Denying Reality

The global 'crisis' is really the dawning of a new marketplace.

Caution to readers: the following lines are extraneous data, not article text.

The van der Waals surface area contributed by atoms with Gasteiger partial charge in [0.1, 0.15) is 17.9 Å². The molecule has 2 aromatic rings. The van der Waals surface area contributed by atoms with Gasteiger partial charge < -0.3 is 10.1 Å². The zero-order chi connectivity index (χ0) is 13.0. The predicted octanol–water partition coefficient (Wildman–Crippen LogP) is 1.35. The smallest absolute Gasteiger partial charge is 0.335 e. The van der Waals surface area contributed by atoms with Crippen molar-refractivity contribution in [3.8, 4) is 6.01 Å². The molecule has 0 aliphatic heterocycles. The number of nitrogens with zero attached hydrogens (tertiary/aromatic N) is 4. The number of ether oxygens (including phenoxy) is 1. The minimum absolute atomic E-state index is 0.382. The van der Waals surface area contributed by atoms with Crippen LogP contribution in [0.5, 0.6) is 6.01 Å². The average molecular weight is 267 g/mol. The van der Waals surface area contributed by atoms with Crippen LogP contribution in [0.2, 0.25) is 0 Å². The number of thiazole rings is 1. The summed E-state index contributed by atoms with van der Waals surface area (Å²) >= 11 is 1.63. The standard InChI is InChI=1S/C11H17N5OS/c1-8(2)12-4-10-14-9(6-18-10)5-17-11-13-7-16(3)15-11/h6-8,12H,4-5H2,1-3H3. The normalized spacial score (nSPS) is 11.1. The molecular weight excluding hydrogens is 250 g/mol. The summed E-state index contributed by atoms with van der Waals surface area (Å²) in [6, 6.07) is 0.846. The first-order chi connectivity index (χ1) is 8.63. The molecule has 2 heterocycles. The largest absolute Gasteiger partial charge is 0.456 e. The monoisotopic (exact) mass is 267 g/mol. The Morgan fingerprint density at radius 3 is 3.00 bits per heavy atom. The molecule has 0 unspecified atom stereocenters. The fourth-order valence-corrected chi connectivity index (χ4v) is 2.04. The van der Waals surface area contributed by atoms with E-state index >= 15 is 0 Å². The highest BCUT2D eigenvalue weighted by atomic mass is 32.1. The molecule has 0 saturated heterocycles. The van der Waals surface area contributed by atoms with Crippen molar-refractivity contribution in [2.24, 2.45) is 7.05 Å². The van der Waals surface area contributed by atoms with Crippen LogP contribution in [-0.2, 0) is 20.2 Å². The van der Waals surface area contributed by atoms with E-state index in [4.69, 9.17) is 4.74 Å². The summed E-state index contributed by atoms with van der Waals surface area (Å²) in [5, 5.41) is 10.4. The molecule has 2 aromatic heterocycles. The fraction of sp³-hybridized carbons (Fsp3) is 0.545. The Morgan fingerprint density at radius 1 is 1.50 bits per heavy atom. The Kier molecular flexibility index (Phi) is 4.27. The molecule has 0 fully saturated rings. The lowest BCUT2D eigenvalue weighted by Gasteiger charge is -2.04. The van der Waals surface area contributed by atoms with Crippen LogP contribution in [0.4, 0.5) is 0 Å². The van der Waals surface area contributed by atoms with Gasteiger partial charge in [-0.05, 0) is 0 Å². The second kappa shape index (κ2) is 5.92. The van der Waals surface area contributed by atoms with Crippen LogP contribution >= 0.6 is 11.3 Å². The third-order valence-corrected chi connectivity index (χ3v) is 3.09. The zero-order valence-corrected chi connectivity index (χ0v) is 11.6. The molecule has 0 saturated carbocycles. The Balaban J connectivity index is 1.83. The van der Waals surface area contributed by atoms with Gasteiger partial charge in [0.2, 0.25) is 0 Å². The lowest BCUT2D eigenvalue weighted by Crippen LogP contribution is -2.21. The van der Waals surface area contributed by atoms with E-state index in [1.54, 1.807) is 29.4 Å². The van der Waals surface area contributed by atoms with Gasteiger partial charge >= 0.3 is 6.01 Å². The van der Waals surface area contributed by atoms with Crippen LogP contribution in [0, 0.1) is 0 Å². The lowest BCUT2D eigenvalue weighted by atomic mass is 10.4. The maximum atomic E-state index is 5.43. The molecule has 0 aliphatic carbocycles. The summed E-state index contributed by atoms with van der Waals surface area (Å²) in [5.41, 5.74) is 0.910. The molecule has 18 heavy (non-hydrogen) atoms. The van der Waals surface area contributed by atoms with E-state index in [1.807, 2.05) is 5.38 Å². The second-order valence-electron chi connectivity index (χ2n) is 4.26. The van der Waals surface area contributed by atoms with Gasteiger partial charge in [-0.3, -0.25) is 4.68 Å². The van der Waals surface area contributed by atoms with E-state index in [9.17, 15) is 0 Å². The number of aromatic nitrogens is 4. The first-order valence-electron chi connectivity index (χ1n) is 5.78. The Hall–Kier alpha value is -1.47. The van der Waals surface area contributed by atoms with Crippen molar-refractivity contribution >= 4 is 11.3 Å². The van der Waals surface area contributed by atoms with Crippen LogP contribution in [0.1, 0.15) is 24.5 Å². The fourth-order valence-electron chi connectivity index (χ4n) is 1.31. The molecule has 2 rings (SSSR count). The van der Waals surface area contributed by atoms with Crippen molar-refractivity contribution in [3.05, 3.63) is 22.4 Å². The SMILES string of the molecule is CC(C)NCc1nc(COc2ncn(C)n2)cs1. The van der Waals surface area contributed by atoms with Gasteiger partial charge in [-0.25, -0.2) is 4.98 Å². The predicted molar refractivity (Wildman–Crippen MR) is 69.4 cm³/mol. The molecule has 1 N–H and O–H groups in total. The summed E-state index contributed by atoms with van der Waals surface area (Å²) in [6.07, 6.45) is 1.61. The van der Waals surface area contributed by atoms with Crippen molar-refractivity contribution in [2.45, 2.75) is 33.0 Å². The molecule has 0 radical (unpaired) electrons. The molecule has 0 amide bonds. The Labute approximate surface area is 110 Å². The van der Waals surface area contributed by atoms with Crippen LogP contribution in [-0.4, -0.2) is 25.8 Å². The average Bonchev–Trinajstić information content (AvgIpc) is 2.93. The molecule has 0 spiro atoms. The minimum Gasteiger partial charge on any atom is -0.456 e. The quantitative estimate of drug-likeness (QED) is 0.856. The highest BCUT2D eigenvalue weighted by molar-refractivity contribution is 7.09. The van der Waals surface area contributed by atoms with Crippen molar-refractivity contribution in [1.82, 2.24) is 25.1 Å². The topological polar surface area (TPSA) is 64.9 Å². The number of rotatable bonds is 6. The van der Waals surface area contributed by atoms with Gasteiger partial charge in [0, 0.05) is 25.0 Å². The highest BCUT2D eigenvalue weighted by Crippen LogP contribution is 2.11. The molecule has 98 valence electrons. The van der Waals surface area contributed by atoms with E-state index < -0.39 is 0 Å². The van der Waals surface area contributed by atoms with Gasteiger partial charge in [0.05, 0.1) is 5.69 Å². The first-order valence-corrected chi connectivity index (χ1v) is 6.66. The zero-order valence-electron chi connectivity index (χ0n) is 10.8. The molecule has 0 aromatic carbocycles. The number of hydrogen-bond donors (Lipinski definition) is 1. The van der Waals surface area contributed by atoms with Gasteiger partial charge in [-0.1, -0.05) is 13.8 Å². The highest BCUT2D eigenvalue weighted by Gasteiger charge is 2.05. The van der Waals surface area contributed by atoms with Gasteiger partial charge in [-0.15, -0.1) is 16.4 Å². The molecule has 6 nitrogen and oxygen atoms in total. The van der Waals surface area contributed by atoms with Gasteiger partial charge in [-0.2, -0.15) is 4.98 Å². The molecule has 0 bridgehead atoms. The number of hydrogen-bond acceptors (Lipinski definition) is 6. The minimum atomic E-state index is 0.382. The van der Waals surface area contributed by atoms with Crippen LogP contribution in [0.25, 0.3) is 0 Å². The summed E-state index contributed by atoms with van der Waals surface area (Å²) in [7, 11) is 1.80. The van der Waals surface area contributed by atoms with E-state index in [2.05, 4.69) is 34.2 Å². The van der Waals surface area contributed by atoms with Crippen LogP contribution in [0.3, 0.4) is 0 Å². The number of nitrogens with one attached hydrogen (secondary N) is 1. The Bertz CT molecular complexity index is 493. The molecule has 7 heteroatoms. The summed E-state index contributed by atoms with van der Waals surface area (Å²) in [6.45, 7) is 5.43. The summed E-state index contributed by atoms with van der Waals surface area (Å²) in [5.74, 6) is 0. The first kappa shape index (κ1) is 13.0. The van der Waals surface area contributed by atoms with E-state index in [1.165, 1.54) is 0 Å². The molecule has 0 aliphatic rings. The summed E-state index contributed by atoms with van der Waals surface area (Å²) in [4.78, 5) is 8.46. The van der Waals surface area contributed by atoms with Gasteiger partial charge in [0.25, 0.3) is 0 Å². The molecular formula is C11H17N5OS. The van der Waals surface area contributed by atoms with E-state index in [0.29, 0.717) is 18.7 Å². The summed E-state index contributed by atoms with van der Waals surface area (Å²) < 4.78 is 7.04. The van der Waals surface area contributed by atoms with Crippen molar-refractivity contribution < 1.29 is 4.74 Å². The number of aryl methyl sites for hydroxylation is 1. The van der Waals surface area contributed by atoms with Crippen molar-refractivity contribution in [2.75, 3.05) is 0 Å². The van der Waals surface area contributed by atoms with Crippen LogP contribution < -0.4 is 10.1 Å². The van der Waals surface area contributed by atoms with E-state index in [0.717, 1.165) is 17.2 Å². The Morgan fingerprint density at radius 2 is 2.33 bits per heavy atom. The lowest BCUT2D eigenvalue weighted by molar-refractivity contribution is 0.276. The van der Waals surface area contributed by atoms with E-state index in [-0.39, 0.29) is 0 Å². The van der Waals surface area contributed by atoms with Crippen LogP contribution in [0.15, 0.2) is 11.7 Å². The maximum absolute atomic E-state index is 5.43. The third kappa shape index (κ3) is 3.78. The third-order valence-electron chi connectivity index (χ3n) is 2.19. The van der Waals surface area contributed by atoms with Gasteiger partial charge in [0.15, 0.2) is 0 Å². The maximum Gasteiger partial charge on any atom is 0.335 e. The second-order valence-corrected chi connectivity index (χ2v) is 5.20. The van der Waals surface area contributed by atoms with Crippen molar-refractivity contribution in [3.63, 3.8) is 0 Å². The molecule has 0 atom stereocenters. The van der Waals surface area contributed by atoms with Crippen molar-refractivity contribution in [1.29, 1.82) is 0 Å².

"Globalization Goes Awry," glared a recent headline in The Washington Post. "Hurt by Economic Turmoil, Multinationals Retreat," declared the subhead. The accompanying article made it seem that what U.S. President George Bush dubbed The New Economic Order had descended into The New Economic Chaos -- and that all it took to bring about the turmoil was the collapse 17 months ago of a relatively obscure currency (the baht) in a tiny southeast Asian country (Thailand). Listed in the article as among the walking but financially wounded were such prominent international names as Goodyear Tire & Rubber Co., Gillette Co., Coca-Cola Co., Royal Dutch/Shell Group, RJR Nabisco Holdings Corp., and General Electric Co. Is globalization, the grand strategy of so many manufacturers in the 1990s, a strategy whose time has passed? Can multinationals retreat into production, marketing, and distribution patterns of the past and prosper. I think not. The Post's article was a news story -- and the news was not good. But at the very least, it's way too early to write off globalization as a corporate strategic failure. Indeed, my own sense is that companies are now only starting to define globalization in their own terms and that those definitions will change as economic, and technological, and demographic, and political realities change. There is nothing static about business around the globe today. Turmoil that seems only destructive may, in fact, be filled with all sorts of opportunities -- for those executives who recognize their existence and seize them. "Enterprises will prosper if they can chart and are poised to contend with 'grand process' changes as well as surface-level shifts driven by technology, demographics, and politics -- across the global environment," writes Marvin Zonis, professor of international political economy at the University of Chicago's School of Business in the current issue of A.T. Kearney Inc.'s Executive Agenda. Business leaders who grasp the grand changes and the lesser shifts, Zonis contends, "will be able to organize their strategies and direct their companies to seize opportunities for new profits." But for all the certainty in Zonis' sentence there is an important difference between being able to do something and actually doing it, between seeing the opportunities and seizing them. Try a little self-test. Think about yourself, your colleagues, your company, and your level of readiness to deal with what Zonis believes will be the global economic "grand changes" of the next three to five years: Asia's turmoil, European Monetary Union, and the Year 2000 computer phenomenon. How ready are you? What is your personal level of understanding of each of these issues? Are they issues with which you are intimately familiar? Or have you left them pretty much to others to deal with. What are you doing to make these issues work for you -- and not against you? That last question is deliberately in the present tense. Zonis sees these as future issues. I see them as current issues. Asia's economic turmoil is more than a year old, for example. And in a world of intense competition, the debut of Europe's common currency on Jan. 1, 1999, and the calendar change from 1999 to 2000 are not matters that can wait. Indeed, executives who are only now starting to deal either of these "grand changes" are running a very high risk of seeing their companies be losers and not winners during the next three to five years. So, too, are the executives who are not now including in their strategic plans assumptions about what the global economic environment will be after both U.S. President Bill Clinton and new German Chancellor Gerhard Schrder are no longer in office. About what the business world will be like when Britain's Tony Blair and France's Jacques Chirac are gone. About what the world will be like without Russian President Boris Yeltsin and China's President Jiang Zemin. About a world in which the European Union is several more than 15 nations and Japan is nation with a vibrant economy recovered from recession. About a world in which two-thirds of the total output in goods and services comes from economically developing nations. The reality is that in this world of intense and complex competition, profiting from change depends upon executives who truly lead their companies, who create a corporate environment of boldness and excellence, who refuse to be captives of the moment. This reality cannot be denied.

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